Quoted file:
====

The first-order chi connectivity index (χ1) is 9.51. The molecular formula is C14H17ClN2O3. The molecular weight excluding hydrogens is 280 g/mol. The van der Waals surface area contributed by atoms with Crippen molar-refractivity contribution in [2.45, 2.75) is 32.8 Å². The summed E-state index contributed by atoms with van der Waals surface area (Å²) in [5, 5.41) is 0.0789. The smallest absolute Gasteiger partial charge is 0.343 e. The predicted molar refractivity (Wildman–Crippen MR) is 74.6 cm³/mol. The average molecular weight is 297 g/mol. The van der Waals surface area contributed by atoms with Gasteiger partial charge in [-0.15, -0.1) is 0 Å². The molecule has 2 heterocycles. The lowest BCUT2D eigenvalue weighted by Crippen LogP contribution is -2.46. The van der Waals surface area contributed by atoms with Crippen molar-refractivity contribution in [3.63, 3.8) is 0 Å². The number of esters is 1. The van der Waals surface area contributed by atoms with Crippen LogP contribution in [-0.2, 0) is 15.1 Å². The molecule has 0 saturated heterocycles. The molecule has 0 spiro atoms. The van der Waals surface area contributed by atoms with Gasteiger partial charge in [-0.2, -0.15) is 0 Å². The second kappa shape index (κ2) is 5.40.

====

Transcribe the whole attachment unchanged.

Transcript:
The first-order chi connectivity index (χ1) is 9.51. The molecular formula is C14H17ClN2O3. The molecular weight excluding hydrogens is 280 g/mol. The van der Waals surface area contributed by atoms with Crippen molar-refractivity contribution in [2.45, 2.75) is 32.8 Å². The summed E-state index contributed by atoms with van der Waals surface area (Å²) in [5, 5.41) is 0.0789. The smallest absolute Gasteiger partial charge is 0.343 e. The predicted molar refractivity (Wildman–Crippen MR) is 74.6 cm³/mol. The average molecular weight is 297 g/mol. The van der Waals surface area contributed by atoms with Gasteiger partial charge in [-0.15, -0.1) is 0 Å². The molecule has 2 heterocycles. The lowest BCUT2D eigenvalue weighted by Crippen LogP contribution is -2.46. The van der Waals surface area contributed by atoms with Crippen molar-refractivity contribution in [3.63, 3.8) is 0 Å². The number of esters is 1. The van der Waals surface area contributed by atoms with Crippen LogP contribution in [-0.2, 0) is 15.1 Å². The molecule has 0 saturated heterocycles. The molecule has 0 spiro atoms. The van der Waals surface area contributed by atoms with Gasteiger partial charge in [-0.2, -0.15) is 0 Å². The second kappa shape index (κ2) is 5.40.